The Stogie guys have a great post today on labeling high-end cigars with aging dates. Having in the past made a fantastic argument on why cigars should embrace the wine model of labeling by breaking down not only aging dates but information on the tobacco used in the blend.

We couldn’t agree more and find it a bit odd that the industry hasn’t already embraced this type of labeling. The main function of such labeling would be extremely useful when gauging if a cigar has been aged long enough to truly enjoy. The auxilliary function would be to educate the consumer on aging, and more specifically, giving them as much data on exactly what they’re smoking and where it came from so they can make more informed purchases in the future.

Of course, the cigar manufacturers are hesitant for a number of reasons. The status quo is to smoke a cigar right out of the box on the release date. If people took aging into account, they might wait a bit longer to smoke, which means waiting a bit longer to order more. This is not to say you can’t smoke a cigar right out of the box. But as the article points out, in Cuba most boxes contain the date they began aging, usually becuase cigars are rushed out of the factory before their prime. Often times, people who find they dislike Cubans because of an “ammonia” taste are smoking them way too soon after manufacturing. Non-Cuban cigars have a greater focus on aging for smokability right outside the box, but including aging dates gives cigars a more “vintage” status that can only increase their value and collectability.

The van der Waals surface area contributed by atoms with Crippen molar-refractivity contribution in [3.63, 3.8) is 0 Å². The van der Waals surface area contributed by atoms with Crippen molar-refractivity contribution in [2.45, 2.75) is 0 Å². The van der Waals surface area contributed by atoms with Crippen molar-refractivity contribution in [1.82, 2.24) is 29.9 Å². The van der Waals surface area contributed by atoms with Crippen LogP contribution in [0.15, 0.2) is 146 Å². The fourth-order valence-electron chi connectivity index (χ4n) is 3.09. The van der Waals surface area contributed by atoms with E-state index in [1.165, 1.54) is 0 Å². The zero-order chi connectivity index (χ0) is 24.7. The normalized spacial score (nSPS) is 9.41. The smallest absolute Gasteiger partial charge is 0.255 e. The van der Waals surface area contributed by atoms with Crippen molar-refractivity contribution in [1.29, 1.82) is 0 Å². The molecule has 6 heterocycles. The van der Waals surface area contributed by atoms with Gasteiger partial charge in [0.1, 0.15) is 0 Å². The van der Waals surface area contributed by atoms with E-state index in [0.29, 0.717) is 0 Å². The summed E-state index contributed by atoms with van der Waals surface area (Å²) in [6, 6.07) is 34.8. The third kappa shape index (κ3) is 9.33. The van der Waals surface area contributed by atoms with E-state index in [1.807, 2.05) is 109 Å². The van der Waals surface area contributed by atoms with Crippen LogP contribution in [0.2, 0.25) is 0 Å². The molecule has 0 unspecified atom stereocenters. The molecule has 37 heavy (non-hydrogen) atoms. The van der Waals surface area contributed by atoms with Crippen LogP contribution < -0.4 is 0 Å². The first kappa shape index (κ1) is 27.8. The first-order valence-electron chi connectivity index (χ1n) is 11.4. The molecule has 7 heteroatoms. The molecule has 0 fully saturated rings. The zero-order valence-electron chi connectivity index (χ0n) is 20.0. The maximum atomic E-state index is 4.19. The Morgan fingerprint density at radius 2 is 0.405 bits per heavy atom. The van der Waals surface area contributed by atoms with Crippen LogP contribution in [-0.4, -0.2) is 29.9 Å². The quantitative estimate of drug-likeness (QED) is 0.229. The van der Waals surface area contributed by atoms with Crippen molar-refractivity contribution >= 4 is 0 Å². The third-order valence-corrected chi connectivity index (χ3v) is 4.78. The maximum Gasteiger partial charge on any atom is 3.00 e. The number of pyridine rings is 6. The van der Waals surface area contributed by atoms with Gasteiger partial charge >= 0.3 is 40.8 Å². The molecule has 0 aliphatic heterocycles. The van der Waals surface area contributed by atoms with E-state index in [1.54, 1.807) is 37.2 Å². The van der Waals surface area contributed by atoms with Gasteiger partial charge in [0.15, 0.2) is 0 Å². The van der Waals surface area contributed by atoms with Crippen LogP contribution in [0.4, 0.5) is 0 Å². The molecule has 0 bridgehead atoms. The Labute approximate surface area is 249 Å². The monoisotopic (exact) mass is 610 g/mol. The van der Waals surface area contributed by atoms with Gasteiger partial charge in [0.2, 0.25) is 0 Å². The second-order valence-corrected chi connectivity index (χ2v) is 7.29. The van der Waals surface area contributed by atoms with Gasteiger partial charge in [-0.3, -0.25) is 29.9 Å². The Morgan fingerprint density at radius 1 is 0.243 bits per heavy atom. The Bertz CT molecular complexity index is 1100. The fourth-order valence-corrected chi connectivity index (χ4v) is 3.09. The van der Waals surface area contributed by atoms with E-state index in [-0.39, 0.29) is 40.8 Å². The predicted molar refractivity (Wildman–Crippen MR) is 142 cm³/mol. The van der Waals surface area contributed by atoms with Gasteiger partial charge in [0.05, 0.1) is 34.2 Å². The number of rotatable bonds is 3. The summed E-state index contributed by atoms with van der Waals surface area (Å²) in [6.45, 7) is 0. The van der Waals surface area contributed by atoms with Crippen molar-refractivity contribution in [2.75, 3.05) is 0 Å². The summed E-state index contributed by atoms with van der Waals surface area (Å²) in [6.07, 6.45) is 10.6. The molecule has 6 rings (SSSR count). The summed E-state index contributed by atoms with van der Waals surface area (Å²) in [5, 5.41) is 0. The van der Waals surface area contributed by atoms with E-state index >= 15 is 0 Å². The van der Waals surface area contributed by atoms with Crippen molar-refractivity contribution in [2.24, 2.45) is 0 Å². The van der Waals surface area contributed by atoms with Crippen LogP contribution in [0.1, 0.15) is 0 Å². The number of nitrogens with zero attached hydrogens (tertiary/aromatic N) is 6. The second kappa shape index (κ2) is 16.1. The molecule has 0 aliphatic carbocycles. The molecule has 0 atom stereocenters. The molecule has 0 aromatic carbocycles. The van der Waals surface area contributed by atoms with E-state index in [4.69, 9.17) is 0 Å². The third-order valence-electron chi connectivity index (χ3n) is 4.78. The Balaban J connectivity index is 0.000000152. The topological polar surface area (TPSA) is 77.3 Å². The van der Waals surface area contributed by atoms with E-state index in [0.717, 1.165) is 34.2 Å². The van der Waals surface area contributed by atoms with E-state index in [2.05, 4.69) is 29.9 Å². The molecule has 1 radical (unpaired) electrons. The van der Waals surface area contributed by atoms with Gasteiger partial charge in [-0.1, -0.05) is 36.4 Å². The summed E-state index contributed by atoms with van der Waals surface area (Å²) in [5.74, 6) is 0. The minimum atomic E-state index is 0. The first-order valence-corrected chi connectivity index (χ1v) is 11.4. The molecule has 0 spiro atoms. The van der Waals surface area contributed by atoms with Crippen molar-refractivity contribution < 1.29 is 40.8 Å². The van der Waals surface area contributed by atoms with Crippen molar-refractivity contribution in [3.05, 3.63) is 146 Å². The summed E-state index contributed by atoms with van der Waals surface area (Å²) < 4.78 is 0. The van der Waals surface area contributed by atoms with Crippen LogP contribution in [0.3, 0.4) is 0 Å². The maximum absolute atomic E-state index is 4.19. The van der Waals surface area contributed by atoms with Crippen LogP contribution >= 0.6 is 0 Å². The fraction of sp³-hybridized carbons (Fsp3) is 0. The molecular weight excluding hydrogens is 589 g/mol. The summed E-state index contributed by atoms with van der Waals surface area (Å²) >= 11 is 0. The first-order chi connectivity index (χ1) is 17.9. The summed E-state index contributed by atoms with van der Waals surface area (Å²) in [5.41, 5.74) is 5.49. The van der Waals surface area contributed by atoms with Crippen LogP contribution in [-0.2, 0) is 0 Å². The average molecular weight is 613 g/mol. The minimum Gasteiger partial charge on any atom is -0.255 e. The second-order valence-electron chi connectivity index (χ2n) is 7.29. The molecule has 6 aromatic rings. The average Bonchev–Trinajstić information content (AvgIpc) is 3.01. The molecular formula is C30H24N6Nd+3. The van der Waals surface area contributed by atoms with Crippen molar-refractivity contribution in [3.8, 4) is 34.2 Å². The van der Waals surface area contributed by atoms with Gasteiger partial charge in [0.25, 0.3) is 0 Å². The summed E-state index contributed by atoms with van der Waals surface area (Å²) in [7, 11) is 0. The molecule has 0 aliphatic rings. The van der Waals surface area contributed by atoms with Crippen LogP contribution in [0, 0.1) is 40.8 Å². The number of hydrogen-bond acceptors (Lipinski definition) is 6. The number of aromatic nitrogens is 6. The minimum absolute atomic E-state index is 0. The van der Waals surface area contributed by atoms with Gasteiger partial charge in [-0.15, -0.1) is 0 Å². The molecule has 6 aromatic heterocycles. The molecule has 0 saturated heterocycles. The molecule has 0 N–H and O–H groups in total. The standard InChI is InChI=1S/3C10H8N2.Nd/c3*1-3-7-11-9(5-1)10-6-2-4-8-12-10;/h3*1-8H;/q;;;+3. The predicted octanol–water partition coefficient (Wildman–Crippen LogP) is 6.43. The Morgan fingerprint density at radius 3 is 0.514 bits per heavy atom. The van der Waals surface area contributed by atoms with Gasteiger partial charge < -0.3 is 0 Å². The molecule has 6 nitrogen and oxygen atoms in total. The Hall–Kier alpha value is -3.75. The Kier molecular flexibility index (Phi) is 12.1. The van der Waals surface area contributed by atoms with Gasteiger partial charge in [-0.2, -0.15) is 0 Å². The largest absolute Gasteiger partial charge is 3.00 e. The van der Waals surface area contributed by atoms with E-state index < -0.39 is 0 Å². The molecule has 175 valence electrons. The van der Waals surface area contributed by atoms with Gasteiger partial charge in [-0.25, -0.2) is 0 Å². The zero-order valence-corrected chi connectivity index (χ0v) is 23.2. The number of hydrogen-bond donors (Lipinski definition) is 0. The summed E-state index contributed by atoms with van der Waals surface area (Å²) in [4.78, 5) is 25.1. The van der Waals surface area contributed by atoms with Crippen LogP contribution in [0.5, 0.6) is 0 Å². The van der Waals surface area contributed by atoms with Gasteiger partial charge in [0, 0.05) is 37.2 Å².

Finally, cigar manufactures wax ecstatic on the disparate blends masterfully combined to create a signature stogie in their marketing material, but this information is rarely included on the box. In a way, Cameroon is a lot like Champagne. Some cigars that don’t come from Africa are still referred to as Cameroon even though technically they’re not. Just like Champagne, many cigar descriptors have become genericized trademarks. More distinct labeling and more strict guidelines as to what exactly constitutes a Maduro, Double-Maduro, Triple-Maduro, etc. could only benefit the customer.

We’re sure the manufacturers have their reasons to remain a bit mysterious when it comes to aging and blend information. But we expect to see more experimentation with the information packaged together with our cigars. All it takes is one major manufacturer to include a card with aging and packing info and the others will follow suit.

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